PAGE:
Just as we examine companies each week that may be rising past their fair value, we can also find companies potentially trading at bargain prices. While many investors would rather have nothing to do with companies tipping the scales at 52-week lows, I think it makes a lot of sense to determine whether the market has overreacted to the downside, just as we often do to the upside.
Here's a look at three fallen angels trading near their 52-week lows that could be worth buying.
A lug nut up on the competition
I haven't exactly been the biggest proponent of the trucking industry over the past couple of months, opting instead to throw my support in transportation behind the rails and global delivery companies like FedEx and UPS. But there are a few companies within the trucking sector that even I would never dare bet against. C.H. Robinson Worldwide
C.H. Robinson, which relies on trucking for nearly 80% of its revenue, crumbled under the pressure of shrinking margins and rising fuel costs last week following its fourth-quarter earnings results. Despite the nominal miss ($0.67 profit vs. $0.68 estimate), I see this dip as a call to buy, not a reason to run in the other direction. Revenue still grew by double digits -- the fifth consecutive year-over-year double-digit increase. Considering that fuel prices have been on a (more or less) steady incline since 2002 and C.H. Robinson's stock price has matched that growth, I'm not too concerned about its response to rising fuel costs. I'd consider saddling up this trailer for your portfolio.
What's the fracking problem?
Emotional investing appears to be getting the better of Heckmann
Heckmann is going to have a hard time making a name for itself, as fellow Fool Rich Duprey recently pointed out. Cameron International
Dividends in a blanket
As I've been a champion of cheap foreign telecoms recently, the next logical step for me is to find a basket ETF that combines fixed-line and wireless infrastructure companies worldwide. Allow me to introduce you to the iShares S&P Global Telecom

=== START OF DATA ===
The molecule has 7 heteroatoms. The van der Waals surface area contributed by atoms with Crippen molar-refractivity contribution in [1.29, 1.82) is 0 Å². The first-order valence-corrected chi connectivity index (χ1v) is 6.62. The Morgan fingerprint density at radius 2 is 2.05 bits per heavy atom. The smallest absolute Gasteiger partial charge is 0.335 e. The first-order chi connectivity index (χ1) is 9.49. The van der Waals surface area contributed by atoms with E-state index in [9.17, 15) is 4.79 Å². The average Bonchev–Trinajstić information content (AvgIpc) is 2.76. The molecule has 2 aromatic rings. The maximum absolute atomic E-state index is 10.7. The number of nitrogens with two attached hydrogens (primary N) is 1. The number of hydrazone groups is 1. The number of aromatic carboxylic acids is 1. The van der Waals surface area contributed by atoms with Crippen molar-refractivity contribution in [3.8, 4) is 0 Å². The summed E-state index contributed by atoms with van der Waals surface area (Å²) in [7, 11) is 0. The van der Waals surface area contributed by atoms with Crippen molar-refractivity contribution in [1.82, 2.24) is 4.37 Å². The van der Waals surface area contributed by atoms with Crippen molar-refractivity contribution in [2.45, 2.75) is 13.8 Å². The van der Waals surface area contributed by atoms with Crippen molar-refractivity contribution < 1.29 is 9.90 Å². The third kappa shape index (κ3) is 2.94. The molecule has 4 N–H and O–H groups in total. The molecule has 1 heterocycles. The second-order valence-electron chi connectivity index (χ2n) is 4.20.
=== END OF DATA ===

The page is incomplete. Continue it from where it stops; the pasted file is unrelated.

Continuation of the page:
This global telecom ETF gives you broad exposure -- meaning you can worry less about being stuck strictly in one specific region (ahem... Europe) -- while also giving you the benefits of owning many of telecom's highest-paying dividend stocks. In fact, the iShares S&P Global Telecom ETF yields a not-too-shabby 5.4%. AT&T
Just because the stock market is reaching multiyear highs doesn't mean good companies aren't being left out of the mix. Earnings and calmer heads should eventually drive these three higher. I'm so confident these three names will bounce off their lows that I'm going to make a CAPScall of outperform on each one.
In the meantime, consider adding these potential winners to your free and personalized watchlist and get your own personal copy of our latest special report, "The Motley Fool's Top Stock for 2012," to see which company our chief investment officer has dubbed the "Costco of Latin America." Best of all, this report is completely free, so don't miss out!
Fool contributor Sean Williams has no material interest in any companies mentioned in this article. He once held a commercial driver's license with tank and hazmat endorsement. You can follow him on CAPS under the screen name TMFUltraLong, track every pick he makes under the screen name TrackUltraLong, and check him out on Twitter, where he goes by the handle @TMFUltraLong. The Motley Fool owns shares of Heckmann, FedEx, and UPS. Motley Fool newsletter services have recommended buying shares of Vodafone Group and FedEx. Try any of our Foolish newsletter services free for 30 days. We Fools don't all hold the same opinions, but we all believe that considering a diverse range of insights makes us better investors. The Motley Fool has a disclosure policy that's always on the lookout for a good deal.